Santa Paula Times

Measure L-6, Let the Voters Decide!

October 06, 2006
Opinion By John Wisda
The election process by which we elect our council members is known as an “at large” election. Nonpartisan candidates are elected to act on issues that affect us all. In November, we will choose three new council members out of eight candidates. New councilpersons have the responsibility to weigh all issues in context with the benefits for the majority of the community. The proposed development of Fagan Canyon not only challenged our rural atmosphere, it also challenged our form of “at large” government. The city council misread the diverse public opinion. Special interest groups surfaced. The legal power of the city was used against those with opposing views. Our city government came extremely close to making the wrong decision for the majority of voters. Measure L-6 guarantees that this will not happen again.First of all, Measure L-6 will open up the community dialogue. When Fagan development was introduced, our city council chose not to comment publicly until the EIR was finished. The council tied their own hands for almost a year. Under Measure L-6, the council could speak out and debate their own views openly because everyone votes, not just them. The council could take an open active leadership role rather than a passive role.Second, Measure L-6 will end the rancor. There will always be differences of opinion and diversity which overall is healthy. Measure L-6 will eliminate the confrontational aspect of gathering signatures and counter protests. The three main growth areas are no secret and have already been defined. It would be nice to debate pros and cons of large development on a level playing field and have majority of the community rule the outcome.Third, Measure L-6 is good for smart growth. It gives voters the confidence to approve the CURB line expansions in Adams Canyon and East Area One. The voters are guaranteed the final say. If the developers change their plans to a higher density once inside the city limits, the voters would vote again - not the city council.Fourth, Measure L-6 will reduce costs for potential developers. Take Centex as an example: Under L-6, Centex could have first submitted an initiative to change the general plan from 450 units to 2100 units. Suppose 2100 units were approved by the voters. Centex would then hold Charrettes to design the best project for the city. Measure L-6 would have saved Centex the cost of the charrettes and specific site plan until after the 2100 units were approved. If Centex later were to change the number from 2100 to 2500, Measure L-6 would require another vote.Currently, Adams Canyon is proposing an April 2007 initiative to design the changes in the general plan to build 495 upscale houses and move the western CURB line. Specific new general plan guidelines would be put into place as part of that SOAR vote. If Adams Canyon then decides to increase density above 495 units after the CURB line is moved, under L-6, voters would vote again - not the city council.East Area One is also proposing a general plan amendment for an increased number of units and moving the eastern CURB line. The developer wants to increase the general plan to about 1500 units. This SOAR vote is the main vote to determine the size. Measure L-6 would give voters the confidence to approve the extension. If the developer were to change their plan later and increase density, under L-6, the voters would vote again - not the city council.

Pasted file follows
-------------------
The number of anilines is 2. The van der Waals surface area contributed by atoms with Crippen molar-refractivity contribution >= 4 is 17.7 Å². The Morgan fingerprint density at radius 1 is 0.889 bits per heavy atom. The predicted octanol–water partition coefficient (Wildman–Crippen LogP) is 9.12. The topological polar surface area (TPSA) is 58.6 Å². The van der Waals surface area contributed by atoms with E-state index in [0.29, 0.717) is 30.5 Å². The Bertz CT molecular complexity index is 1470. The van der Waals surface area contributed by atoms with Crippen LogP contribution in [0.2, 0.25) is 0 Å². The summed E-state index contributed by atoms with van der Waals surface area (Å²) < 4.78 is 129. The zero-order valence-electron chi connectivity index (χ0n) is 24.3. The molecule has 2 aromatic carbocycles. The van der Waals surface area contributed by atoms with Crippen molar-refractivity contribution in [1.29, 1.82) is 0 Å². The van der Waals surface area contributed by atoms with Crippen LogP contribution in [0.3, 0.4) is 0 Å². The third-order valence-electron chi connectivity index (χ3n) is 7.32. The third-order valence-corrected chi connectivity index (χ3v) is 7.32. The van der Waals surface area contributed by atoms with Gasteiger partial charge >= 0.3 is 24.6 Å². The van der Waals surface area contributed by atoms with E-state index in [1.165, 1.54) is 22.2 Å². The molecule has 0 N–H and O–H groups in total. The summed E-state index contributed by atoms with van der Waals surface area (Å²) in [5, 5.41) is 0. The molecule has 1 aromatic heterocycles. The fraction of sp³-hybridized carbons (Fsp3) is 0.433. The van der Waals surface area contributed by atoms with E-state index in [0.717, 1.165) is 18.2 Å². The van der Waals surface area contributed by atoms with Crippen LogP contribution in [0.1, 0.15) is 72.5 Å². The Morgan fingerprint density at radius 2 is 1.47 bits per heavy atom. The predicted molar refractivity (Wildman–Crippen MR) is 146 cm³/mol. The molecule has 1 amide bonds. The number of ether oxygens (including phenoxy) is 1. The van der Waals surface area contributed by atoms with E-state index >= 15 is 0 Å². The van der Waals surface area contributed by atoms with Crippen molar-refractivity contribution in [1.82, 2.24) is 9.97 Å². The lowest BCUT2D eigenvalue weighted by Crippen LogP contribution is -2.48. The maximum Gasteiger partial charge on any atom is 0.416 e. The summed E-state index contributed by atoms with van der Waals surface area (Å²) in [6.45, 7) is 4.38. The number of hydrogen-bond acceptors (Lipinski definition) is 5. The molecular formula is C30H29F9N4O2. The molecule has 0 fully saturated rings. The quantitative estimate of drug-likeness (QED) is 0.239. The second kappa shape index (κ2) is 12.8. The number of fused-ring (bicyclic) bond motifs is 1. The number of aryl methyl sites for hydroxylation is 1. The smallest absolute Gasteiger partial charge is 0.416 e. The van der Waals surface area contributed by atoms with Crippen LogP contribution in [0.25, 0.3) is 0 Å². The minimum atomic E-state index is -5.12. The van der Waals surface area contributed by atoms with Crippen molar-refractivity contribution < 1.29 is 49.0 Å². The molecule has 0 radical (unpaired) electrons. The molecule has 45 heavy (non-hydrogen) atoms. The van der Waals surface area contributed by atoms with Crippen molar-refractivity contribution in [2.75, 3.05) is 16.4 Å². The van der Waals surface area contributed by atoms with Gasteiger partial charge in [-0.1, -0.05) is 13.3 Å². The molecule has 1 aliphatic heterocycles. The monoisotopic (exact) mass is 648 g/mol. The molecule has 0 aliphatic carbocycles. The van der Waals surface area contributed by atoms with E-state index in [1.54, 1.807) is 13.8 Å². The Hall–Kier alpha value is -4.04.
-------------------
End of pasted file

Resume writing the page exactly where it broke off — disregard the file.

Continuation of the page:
As for Fagan Canyon, which is already inside the CURB line, any potential developer could go through the same process of submitting an initiative for a general plan change. This initial vote will determine the size and scope. Once voted on and approved, if density is increased later, under L-6, voters will vote again - not the city council.If SOAR voters don’t want any CURB expansions, they can still vote against them. Measure L-6 does not affect the initial process of deciding whether to grow or not. Developers can propose anything they want. Measure L-6 will not change the process of submitting site plans and an EIR. If there is no change in the density of a project larger than 80 acres, Measure L-6 does not apply.A vote for Measure L-6 is for your right to have the final vote. Measure L-6 eliminates any city council mistakes and neutralizes special interest agendas. Large developments affect everyone in the community. Measure L-6 makes the large developments stick to the voter approved general plan, that’s all. Your vote is powerful! Let your vote decide too!There are three city council candidates who support Measure L-6. Their open endorsement shows the good faith commitment to represent the majority of our community. They are: Bob Gonzales, Ralph Fernandez, and Fred Robinson.